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Chef's Celebrating for a Cause

08-01-2012

Cincinnati, OH (August 1, 2012) - Join the Athletes United Foundation on October 27, 2012 as some of the world's top chefs cater an evening of food and wine at the magnificent Peterloon Estate. The Annual Chef's Gala benefits the Athletes United Foundation and their programs - Field of Dreams, The Locker Program and Nourish to Flourish. These programs help under-served children year by providing meals, clothes, school supplies, gifts, personal hygiene and household items.

The historic Peterloon Estate serves as the stage on which the world's renowned chefs will perform. The interactive culinary experience allows the chefs to speak with guests,explain techniques, and field questions - all while preparing a menu of creative, delicious dishes. In addition to enjoying the food and wine, guests can bid on unique auction items for the chance to win outstanding prizes.

Tickets are $250 per individual and $2,000 for a table of eight. For more information or to purchase tickets call 859-360-6086 or visit www.athletesunitedfoundation.org.


Bengals Players Dig In To Help Moscow

By John Faherty 03-09-2012

Cincinnati, OH (March 9, 2012) - The woman from the county really wanted Andrew Niehoff to meet the football players. Niehoff, 18, a high school senior, had lost his home in the Moscow tornado. A few days back, he also had to put his dog down. Too old.

So Friday, the county worker drove all around Moscow. She circled and circled in her golf cart, past the downed trees and the homes without roofs or walls. The town is so small and the players so big. There would be a crowd around them. Certainly they would be easy to find. But there was no crowd. When the county worker finally found DeQuin Evans, Leon Hall and Rey Maualuga, they were doing what everybody else in town was doing. They had their heads down and they were working.

One week after a devastating tornado rolled through the little village as if it was aiming for it, it was clear how far things have already come. There were tarps on the roofs, the downed trees no longer lay across streets. Now they sit in orderly piles of recently sawed wood; pyramids of logs showing what was lost and how much work has been done.

"In a way, this town has never looked so beautiful, so many people coming together to help," Pam Felts, a 48-year-old Moscow resident, said. "There is so much beauty here now, even though it still looks kind of awful."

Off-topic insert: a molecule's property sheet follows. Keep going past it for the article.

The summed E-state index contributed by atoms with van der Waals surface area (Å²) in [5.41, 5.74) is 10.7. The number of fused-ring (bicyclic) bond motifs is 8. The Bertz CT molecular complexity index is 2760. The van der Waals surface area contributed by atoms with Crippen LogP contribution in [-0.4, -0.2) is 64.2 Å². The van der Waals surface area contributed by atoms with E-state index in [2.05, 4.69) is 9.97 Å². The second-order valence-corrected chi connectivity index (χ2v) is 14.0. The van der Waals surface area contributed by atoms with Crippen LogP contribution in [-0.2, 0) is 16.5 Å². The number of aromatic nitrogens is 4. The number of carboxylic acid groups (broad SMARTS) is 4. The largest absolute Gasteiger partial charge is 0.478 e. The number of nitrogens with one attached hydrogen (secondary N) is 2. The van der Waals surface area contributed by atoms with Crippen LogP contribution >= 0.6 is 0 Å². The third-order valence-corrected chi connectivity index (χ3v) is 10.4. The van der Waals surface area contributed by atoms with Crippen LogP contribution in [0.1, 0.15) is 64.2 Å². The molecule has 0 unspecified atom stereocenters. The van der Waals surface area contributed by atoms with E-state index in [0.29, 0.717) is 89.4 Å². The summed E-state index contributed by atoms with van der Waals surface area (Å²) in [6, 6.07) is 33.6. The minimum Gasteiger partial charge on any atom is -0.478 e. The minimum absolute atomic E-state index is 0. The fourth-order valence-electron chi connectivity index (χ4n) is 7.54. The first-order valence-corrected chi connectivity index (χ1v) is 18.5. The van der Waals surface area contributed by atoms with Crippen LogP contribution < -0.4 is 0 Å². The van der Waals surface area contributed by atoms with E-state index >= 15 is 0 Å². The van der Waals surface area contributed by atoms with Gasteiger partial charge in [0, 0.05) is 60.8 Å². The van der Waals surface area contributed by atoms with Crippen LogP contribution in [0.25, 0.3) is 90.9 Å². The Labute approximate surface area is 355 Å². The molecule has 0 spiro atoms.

There were utility workers and volunteers from the Red Cross and Lowe's and Home Depot. Maintenance workers from other towns were busy, too.

"Back in '99, when a tornado hit Sycamore Township, people from here came and helped us out," said Mark Homan, a maintenance worker for Sycamore. "Now it's our turn, it feels good."

Mike Kimutis had seen all the destruction on television and the newspaper. He was walking around somebod's yard picking up small debris and putting it into a bucket. When the bucket was full, he would take it to a garbage can and begin again.

"This is fine, I am happy to help in any way that I can," Kimutis, 53, of Anderson Township said.

Linda Carter, the town's vice mayor, took in the scene around her. She was asked if she had every seen anything like it. "No," she said. Which, the destruction or the good will? "Both."

When the county worker finally found the football players, they were clearing a driveway in front of a home on the river.

Niehoff, wearing a new vest courtesy of the Bengals, walked towards the players.

"What's up, buddy, I'm Rey," said Maualuga, giving him a handshake and a quick, manly hug. Niehoff later said it may have been his first smile of the week.

Hall quietly asked him if he was OK. Did he need anything? Niehoff said he was fine.

Evans asked him about his home, and about what he was missing the most. Niehoff said he missed his shoes, but then showed him a new pair.

Finally, Maualuga put him on the spot, and asked Niehoff if he had girlfriend. Not really, said the boy. Maualaga reminded him that prom was just around the corner, and he better get busy.

Then the football players patted him on the back, and got back to work.


 
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